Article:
- The LIBOR scandal was not what produced uncertainty. The financial crisis produced uncertainty, and LIBOR distortion was a consequence of that. Banks held their LIBOR submissions ultra low not because they felt like it, but because they feared bank runs if they didn’t. That’s evident from a conversation between a Barclays trader and a Federal Reserve analyst in 2007, as well as other data the Fed recently published in relation to the case with Barclays.
- A little quicksand in the financial system is actually not a bad thing. The system that proceeded the Eurodollar futures market (which LIBOR was constructed to govern) was based on certificates of deposit (CDs) and it fell because it was based on real measures of creditworthiness. Essentially, traders found out that one bank that was participating in the CD market was less creditworthy then the rest, and it made traders so scared that the whole system froze up. Had traders really known how bad the financial crisis was going to be—and how deeply their counterparties were embroiled in bad trades—there would have been bank runs and the whole financial system would have collapsed. Looking at the financial system through rose-coloured glasses probably isn’t the worst thing in the world.
Stewart continues: “Oh right. The public sector pensions are underfunded in part because the bonds they own are paying too low a yield thanks to 16 bespoke suited turd-monkeys in London.” He cites a clip that mentions how the City of Baltimore and the Police Union of New Britain had already filed a lawsuit hoping too recoup suspected losses on their investments.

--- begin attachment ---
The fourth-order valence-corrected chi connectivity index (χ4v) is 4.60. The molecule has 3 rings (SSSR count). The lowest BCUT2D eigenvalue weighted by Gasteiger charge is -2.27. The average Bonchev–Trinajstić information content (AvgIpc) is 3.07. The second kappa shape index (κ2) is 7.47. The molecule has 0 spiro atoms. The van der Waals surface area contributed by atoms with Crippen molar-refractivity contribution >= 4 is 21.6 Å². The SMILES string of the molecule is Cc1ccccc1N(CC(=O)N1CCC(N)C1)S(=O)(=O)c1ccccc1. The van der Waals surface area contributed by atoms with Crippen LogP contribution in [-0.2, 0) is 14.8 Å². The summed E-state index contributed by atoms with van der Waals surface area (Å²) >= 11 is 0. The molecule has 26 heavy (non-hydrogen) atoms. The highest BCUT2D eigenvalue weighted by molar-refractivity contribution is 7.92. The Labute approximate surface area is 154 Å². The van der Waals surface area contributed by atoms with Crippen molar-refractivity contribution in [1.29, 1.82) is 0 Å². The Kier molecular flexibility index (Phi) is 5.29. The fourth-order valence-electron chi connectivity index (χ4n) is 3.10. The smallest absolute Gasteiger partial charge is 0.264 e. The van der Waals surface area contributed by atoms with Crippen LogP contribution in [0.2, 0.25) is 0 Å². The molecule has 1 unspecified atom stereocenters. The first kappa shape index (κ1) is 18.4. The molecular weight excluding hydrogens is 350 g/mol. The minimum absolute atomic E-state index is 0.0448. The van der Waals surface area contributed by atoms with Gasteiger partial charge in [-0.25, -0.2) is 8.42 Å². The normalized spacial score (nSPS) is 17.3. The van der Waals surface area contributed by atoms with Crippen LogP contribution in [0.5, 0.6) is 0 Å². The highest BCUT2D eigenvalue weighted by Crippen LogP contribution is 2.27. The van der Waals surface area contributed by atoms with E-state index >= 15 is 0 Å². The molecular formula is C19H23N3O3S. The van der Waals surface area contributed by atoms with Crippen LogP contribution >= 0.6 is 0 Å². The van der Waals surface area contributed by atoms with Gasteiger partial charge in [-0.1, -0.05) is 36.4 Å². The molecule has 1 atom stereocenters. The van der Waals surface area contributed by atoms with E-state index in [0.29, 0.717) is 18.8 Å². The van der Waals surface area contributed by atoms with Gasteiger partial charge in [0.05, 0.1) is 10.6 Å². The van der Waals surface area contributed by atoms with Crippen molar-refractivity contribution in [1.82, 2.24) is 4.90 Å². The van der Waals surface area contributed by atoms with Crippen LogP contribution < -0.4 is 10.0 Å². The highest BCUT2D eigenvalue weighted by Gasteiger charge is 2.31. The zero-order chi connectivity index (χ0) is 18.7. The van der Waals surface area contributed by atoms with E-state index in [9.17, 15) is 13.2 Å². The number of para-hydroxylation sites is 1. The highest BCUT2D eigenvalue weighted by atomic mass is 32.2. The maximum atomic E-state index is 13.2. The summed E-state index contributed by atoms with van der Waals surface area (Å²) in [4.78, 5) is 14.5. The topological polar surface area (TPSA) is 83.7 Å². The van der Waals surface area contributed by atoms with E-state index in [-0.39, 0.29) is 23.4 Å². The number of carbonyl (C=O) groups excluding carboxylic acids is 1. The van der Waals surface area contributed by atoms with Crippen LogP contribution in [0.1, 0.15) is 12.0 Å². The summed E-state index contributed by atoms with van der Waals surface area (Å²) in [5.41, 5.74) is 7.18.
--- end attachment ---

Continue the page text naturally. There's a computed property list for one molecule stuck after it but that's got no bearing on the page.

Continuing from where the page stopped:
- The City of Baltimore and the Firefighters and Police Union of New Britain probably didn’t lose that much (if any) money—and may have gained more than they lost through other distortions. The yield on bonds is actually based on the supply and demand of those specific securities, not LIBOR. Public sector funds were clients in some interest rate swaps, and indeed could have lost money there, but they also could have won, depending upon which side of the trade they were on. The probable resolution of crisis litigation could actually be the return of money from some public sector clients to others. We think that would be hilarious, and we want to see Stewart rant about it!
Stewart draws a “mythical half-boar half-lion” in jest of what he thinks LIBOR is at the beginning of his segment on the benchmark rate.
- BONUS: LIBOR is really “a mythical half-boar, half-lion!” I saw one yesterday in Central Park! Scary stuff!
This crisis truly does expose some of the evils of the financial system, but manipulations pre-crisis—those abominable Barclays conversations—are really a sideshow, because no one has proved that they were successful. Some probably were, but the bankers were all probably trying to manipulate rates, and none of this produced a huge distortion from the real rate of lending.
The bigger issue is that the flaws of the LIBOR -based lending system have been exposed. It was a great way of conducting business 20 years ago, but the financial world is constantly transforming, and we need to figure out how to fix the holes.
NOW READ: Here’s How Barclays Made Money On LIBOR Manipulation >
If you work with LIBOR and related securities or are involved in any current investigations, please contact Simone Foxman at [email protected] or call +1-646-376-6016 (U.S.).